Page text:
Readmission following liver transplantation: an unwanted occurrence but an opportunity to act

Madhukar S. Patel, Jahan Mohebali, Jigesh A. Shah, James F. Markmann, Parsia A. Vagefi

Research output: Contribution to journalArticle

5 Citations (Scopus)

Abstract

Background Liver transplant (LT) patients are at high risk for readmission. This study sought to identify predictors of readmission following liver transplantation and to evaluate their impact on survival in a region with prolonged waiting list times. Methods A single center review of adult deceased donor LT's from 2005 to 2015 was performed, with linkage to the UNOS Standard Transplant Analysis and Research registry. Readmission was defined as hospitalization within 90 days of discharge. Logistic regression was used to identify independent predictors of readmission and Kaplan–Meier analysis for survival. Results 325 patients underwent LT with an overall 90-day readmission rate of 46%. Upon adjusted analysis, predictors of readmission were age (OR 0.97 per year), male gender (OR 0.48), hospital length of stay (OR 1.03 per day), and hepatitis C liver failure (OR 2.37). Readmitted patients demonstrated a significantly lower 5-year survival (75% vs. 88%, p = 0.008) with only one patient (0.7%) dying during initial readmission. Conclusions Nearly half of all patients are readmitted after LT. As readmission portents decreased survival, an emphasis should be placed on identifying and optimizing those at increased risk. If readmission does occur, however, it presents an opportunity to intervene, as virtually no patients died during initial readmission.

Original languageEnglish (US)
Pages (from-to)936-942
Number of pages7
JournalHPB
Volume18
Issue number11
DOIs
StatePublished - Nov 1 2016
Externally publishedYes

Fingerprint

Liver Transplantation
Transplants
Survival
Liver
Length of Stay
Waiting Lists
Liver Failure
Survival Analysis
Hepatitis C
Registries
Hospitalization
Logistic Models
Tissue Donors
Research

ASJC Scopus subject areas

  • Hepatology
  • Gastroenterology

Cite this

Readmission following liver transplantation : an unwanted occurrence but an opportunity to act. / Patel, Madhukar S.; Mohebali, Jahan; Shah, Jigesh A.; Markmann, James F.; Vagefi, Parsia A.

In: HPB, Vol. 18, No. 11, 01.11.2016, p. 936-942.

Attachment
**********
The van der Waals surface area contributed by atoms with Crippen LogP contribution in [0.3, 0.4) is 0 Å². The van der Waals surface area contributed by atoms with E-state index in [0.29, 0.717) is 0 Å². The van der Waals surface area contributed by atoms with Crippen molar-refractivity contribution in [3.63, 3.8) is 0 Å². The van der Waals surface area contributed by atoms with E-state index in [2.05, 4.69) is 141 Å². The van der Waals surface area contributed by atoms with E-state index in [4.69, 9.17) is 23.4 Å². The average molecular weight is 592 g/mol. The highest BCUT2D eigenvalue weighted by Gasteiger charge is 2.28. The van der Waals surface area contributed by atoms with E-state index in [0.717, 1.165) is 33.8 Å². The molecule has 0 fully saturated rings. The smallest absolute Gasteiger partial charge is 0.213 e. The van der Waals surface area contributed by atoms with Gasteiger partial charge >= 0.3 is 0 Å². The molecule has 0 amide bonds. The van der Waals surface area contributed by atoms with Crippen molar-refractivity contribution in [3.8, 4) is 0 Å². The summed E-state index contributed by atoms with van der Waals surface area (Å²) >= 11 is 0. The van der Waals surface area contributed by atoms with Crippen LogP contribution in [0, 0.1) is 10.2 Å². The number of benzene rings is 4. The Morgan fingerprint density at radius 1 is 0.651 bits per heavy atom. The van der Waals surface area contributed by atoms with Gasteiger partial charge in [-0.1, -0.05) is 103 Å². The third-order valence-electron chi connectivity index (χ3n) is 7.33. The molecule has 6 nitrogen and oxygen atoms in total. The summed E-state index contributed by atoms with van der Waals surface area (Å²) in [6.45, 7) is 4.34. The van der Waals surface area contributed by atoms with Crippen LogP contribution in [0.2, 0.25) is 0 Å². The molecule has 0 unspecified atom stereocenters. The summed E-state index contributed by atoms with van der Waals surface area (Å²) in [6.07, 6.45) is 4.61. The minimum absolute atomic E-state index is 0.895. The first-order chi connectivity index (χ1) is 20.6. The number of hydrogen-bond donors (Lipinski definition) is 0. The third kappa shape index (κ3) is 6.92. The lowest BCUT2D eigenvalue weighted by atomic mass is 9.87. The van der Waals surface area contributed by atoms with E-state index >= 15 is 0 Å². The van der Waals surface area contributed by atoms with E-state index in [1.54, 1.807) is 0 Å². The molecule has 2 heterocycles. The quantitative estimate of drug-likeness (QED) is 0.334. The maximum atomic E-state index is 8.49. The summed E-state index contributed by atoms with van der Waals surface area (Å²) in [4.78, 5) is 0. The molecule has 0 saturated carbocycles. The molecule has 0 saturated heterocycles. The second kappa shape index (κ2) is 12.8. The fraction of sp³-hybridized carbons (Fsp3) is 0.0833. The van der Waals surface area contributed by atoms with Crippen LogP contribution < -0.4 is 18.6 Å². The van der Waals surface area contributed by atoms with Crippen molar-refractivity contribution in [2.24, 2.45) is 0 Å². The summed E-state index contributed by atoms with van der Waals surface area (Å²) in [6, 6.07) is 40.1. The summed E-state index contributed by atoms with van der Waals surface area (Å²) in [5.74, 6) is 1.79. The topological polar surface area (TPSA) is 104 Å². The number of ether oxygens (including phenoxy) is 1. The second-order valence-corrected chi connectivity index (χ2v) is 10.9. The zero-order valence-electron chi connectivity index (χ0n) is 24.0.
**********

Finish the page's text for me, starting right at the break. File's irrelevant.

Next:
Research output: Contribution to journalArticle

Patel, Madhukar S. ; Mohebali, Jahan ; Shah, Jigesh A. ; Markmann, James F. ; Vagefi, Parsia A. / Readmission following liver transplantation : an unwanted occurrence but an opportunity to act. In: HPB. 2016 ; Vol. 18, No. 11. pp. 936-942.
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abstract = "Background Liver transplant (LT) patients are at high risk for readmission. This study sought to identify predictors of readmission following liver transplantation and to evaluate their impact on survival in a region with prolonged waiting list times. Methods A single center review of adult deceased donor LT's from 2005 to 2015 was performed, with linkage to the UNOS Standard Transplant Analysis and Research registry. Readmission was defined as hospitalization within 90 days of discharge. Logistic regression was used to identify independent predictors of readmission and Kaplan–Meier analysis for survival. Results 325 patients underwent LT with an overall 90-day readmission rate of 46{\%}. Upon adjusted analysis, predictors of readmission were age (OR 0.97 per year), male gender (OR 0.48), hospital length of stay (OR 1.03 per day), and hepatitis C liver failure (OR 2.37). Readmitted patients demonstrated a significantly lower 5-year survival (75{\%} vs. 88{\%}, p = 0.008) with only one patient (0.7{\%}) dying during initial readmission. Conclusions Nearly half of all patients are readmitted after LT. As readmission portents decreased survival, an emphasis should be placed on identifying and optimizing those at increased risk. If readmission does occur, however, it presents an opportunity to intervene, as virtually no patients died during initial readmission.",